This morning I was riding on the train and spotted 2 commuters holding rather dated mobile phones. One is using the Sony Ericsson T610

and the other was using the Sony Ericsson P800.
Occasionally I would also spot a Nokia 6210 user.
These phones are still seen being used by people simply because they are fantastic phones. I know because I owned them previously.

Many of you probably feel that buying the latest gadget is the way to make a fashion statement. Such is no longer the case when everyone is getting the same gadget as you. It is the people who does not discard their devices and become a slave to technology that are the bravest and who stands out from the crowd.

Recently, Motorola announced that they are releasing a new StarTAC model for the Korean market (which reminds me that I actually spotted someone using the vintage StarTAC X several months back). Being a previous user of StarTAC X, this latest release sad-to-say does not contain the ‘vintage’ factor of what the car maker Mini does to the new Cooper, or VW does to the new Beetle. Motorola should use back the same colour scheme, similar original keypad button design, and maybe position the battery behind the LCD screen just like the original StarTac X. But that’s just my opinion.

If vintage cars are treasured, why not mobile phones? One major difference is the advent of technology. Face it: old phones have limited features, and the interface sucks. The Ericsson T28 is a revolutionary handset with spring-open mouthpiece, super-thin and super-small form, and selling for S$1388 at launch. During the same period, Nokia has its 8850 (my mum still uses it right now), a beauty.

But there are small prices to pay for being different and being vintage, isn’t it? And then there are those that don’t even need those new technology, like colour screens, GPRS, 3G, camera. For instance, new phones have soft ringtones due to the polyphonic characteristics, no good for the elderly, who swears by the old and trusty phones that have piercing rings.

So now most handsets come with powerful-pixel camera, MP3, 3G, Wi-fi. And if you are wondering when the growth will stop, it ain’t. Currently, the latest feature in new phones are GPS, mobile Voice-over IP (mVoIP), and HSDPA – also known as 3.5G. Well, if it sounds unfamiliar, then you probably don’t need it. But for the curious, GPS allows you to pinpoint your exact location on Planet Earth, by identifying the latitude and longitude that the GPS transceiver detects from the GPS satellite. Mobile VoIP allows you to make phone calls via the Internet instead of via GSM, so you pay only the data usage instead of voice usage. It’s not a new technology, but it’s now integrated into mobile handsets. As for HSDPA, it just provides higher bandwidth to access multimedia content. And with the Apple iPhone over the horizon, it appears that the next trend might be touch-screen interactivity.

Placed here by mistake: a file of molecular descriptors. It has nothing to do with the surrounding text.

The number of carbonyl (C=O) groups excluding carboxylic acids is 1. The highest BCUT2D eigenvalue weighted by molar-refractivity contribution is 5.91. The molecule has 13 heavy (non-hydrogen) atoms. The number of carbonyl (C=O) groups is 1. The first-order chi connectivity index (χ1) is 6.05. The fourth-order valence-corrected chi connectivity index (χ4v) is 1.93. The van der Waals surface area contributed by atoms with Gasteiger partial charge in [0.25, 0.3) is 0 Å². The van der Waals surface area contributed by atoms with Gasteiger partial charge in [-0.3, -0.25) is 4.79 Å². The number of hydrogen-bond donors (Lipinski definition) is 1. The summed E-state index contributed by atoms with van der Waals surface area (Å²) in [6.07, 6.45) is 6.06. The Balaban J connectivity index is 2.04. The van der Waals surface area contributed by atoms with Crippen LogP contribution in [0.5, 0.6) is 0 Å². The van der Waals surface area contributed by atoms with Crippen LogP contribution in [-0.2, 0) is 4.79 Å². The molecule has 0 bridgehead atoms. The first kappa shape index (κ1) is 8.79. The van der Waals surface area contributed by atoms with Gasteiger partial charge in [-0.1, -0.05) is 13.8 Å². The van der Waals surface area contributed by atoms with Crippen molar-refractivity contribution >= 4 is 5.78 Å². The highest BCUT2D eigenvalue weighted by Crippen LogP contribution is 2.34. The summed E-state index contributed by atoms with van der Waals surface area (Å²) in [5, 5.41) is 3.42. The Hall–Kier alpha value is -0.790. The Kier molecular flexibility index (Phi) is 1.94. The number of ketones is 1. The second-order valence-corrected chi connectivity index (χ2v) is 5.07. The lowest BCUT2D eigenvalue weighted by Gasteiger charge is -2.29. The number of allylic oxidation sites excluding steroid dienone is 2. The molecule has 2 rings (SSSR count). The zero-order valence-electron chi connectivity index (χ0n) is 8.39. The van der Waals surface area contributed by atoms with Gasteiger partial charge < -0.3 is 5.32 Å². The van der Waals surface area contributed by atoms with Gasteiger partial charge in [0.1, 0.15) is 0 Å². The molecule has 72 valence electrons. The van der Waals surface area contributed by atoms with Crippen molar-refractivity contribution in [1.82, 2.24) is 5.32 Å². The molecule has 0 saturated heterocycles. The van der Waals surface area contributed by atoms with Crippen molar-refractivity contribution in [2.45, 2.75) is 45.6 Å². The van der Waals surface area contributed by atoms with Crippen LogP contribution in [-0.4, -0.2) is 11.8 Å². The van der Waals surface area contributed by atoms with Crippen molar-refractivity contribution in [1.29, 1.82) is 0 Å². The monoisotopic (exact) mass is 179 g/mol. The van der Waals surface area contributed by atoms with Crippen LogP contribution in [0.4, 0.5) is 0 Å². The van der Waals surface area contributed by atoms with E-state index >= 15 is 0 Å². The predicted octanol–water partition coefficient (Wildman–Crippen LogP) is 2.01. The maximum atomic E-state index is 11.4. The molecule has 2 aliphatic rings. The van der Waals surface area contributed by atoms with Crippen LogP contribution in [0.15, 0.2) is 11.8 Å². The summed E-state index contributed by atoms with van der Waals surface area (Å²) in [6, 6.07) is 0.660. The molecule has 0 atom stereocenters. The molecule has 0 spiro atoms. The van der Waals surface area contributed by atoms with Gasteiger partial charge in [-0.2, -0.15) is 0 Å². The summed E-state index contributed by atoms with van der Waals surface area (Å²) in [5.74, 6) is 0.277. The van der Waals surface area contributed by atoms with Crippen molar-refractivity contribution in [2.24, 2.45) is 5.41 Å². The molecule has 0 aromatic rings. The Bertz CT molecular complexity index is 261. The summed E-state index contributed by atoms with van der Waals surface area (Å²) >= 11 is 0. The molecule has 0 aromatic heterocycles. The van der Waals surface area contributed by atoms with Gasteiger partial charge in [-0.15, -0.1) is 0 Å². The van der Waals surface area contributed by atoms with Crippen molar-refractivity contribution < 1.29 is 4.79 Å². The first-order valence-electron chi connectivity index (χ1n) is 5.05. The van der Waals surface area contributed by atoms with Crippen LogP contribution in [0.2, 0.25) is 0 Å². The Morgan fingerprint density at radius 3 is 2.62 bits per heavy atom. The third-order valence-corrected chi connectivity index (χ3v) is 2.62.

Speaking of which, I have been using my latest mobile phone, Sony Ericsson P990i, for a month. So am I considered a slave to fashion or latest technology? I used to. I remembered going gaga over Nokia 8210.
I even printed the picture of the phone on paper in life size and put it on my office desk for inspiration. After waited for 6 months, it finally launched (on 18 Feb 2000, I still remember that beautiful day) and I headed straight to the shop and paid $888 without contract.

Now, the craze is no more. Mobile phones are utility, not fashion. My previous phone lasted me almost 2 years. I remember telling myself when the P990i launched on Day One last August (retail at S$1288), that I’ll only buy it at $600. Last month, I paid $600 and got it second hand. P990i is a natural transition from my then-P910i because besides the existing features, it comes with 3G data and video calls, Wi-fi connectivity, 2mp camera, FM radio feature. Although the drawbacks are insufficient RAM and laggy interface, it’s not as bad as claimed on the Internet forums.

Buying mobile phones used to be an easy choice when there are less manufacturers and easier comparison. Now, it’s a tough choice. And to add to the challenge, resale value of mobile phones are very low compared to the heydays due to increasing shorter product life cycle. Many of my previous phones are sold at about 70% of the prevailing market price even after using for 9 months. Now, you’d be lucky to find someone to buy it off you if your phone model is older than 6 months.

Trivial: the “TAC” in “StarTAC” stands for “Total Access Communication”. Prior to StarTAC, Motorola came out with MicroTAC

Comments

  1. Hi Chester!

    I am a reactionary when it comes to using mobile phones.

    I have to admit I am very disillusioned with my current phone, the Nokia 3250, which I bought almost a year ago… yeah I shamelessly fell into the pressure of getting a new ‘high-tech’ phone which people around me were getting. I was also inspired by the features that the phone carried: the camera, video recorder, mp3 player function…

    Now I regret the choice. For one, the phone’s programming is horrible: it keeps getting stalled and I hear of people experiencing the same problems and their solution: upgrade the software. I think it’s ridiculous to do that for a phone, so inconvenient. Even computer operating systems last for a few years before one changes the OS together with the hardware. Also the other functions were not top quality, like the camera and video recording function, in replacement I ended up investing in a proper digicam to take good photos.

    For me mobiles serve for calls and messages, I do not really use the other functions. I can’t wait for this phone to go kaput before I go back to “basics” – it’s not worth selling my current phone as it looks pretty dilapidated now and I might as well use it till the end of its useful life…

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